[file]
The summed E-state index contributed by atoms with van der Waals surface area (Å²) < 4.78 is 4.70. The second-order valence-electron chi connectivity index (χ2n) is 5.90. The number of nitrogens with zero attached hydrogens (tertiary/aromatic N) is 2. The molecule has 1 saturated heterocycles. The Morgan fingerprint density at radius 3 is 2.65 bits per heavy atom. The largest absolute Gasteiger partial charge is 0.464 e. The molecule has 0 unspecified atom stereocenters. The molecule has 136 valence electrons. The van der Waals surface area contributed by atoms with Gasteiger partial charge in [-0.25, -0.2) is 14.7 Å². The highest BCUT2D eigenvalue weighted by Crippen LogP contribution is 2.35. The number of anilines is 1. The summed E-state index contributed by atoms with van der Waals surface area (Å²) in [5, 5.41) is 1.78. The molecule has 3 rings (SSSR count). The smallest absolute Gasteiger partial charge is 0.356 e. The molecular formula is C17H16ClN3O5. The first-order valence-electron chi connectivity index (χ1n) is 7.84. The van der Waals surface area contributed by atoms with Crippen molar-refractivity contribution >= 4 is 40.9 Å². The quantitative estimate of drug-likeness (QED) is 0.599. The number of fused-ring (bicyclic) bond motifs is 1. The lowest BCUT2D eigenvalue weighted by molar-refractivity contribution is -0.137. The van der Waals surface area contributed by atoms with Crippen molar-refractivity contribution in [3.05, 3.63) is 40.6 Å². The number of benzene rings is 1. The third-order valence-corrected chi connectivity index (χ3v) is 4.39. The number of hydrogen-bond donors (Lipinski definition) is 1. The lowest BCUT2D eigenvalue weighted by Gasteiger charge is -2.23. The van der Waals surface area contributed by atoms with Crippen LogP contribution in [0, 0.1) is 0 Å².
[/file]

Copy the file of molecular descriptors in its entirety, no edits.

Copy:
The summed E-state index contributed by atoms with van der Waals surface area (Å²) < 4.78 is 4.70. The second-order valence-electron chi connectivity index (χ2n) is 5.90. The number of nitrogens with zero attached hydrogens (tertiary/aromatic N) is 2. The molecule has 1 saturated heterocycles. The Morgan fingerprint density at radius 3 is 2.65 bits per heavy atom. The largest absolute Gasteiger partial charge is 0.464 e. The molecule has 0 unspecified atom stereocenters. The molecule has 136 valence electrons. The van der Waals surface area contributed by atoms with Gasteiger partial charge in [-0.25, -0.2) is 14.7 Å². The highest BCUT2D eigenvalue weighted by Crippen LogP contribution is 2.35. The number of anilines is 1. The summed E-state index contributed by atoms with van der Waals surface area (Å²) in [5, 5.41) is 1.78. The molecule has 3 rings (SSSR count). The smallest absolute Gasteiger partial charge is 0.356 e. The molecular formula is C17H16ClN3O5. The first-order valence-electron chi connectivity index (χ1n) is 7.84. The van der Waals surface area contributed by atoms with Crippen molar-refractivity contribution >= 4 is 40.9 Å². The quantitative estimate of drug-likeness (QED) is 0.599. The number of fused-ring (bicyclic) bond motifs is 1. The lowest BCUT2D eigenvalue weighted by molar-refractivity contribution is -0.137. The van der Waals surface area contributed by atoms with Crippen molar-refractivity contribution in [3.05, 3.63) is 40.6 Å². The number of benzene rings is 1. The third-order valence-corrected chi connectivity index (χ3v) is 4.39. The number of hydrogen-bond donors (Lipinski definition) is 1. The lowest BCUT2D eigenvalue weighted by Gasteiger charge is -2.23. The van der Waals surface area contributed by atoms with Crippen LogP contribution in [0, 0.1) is 0 Å².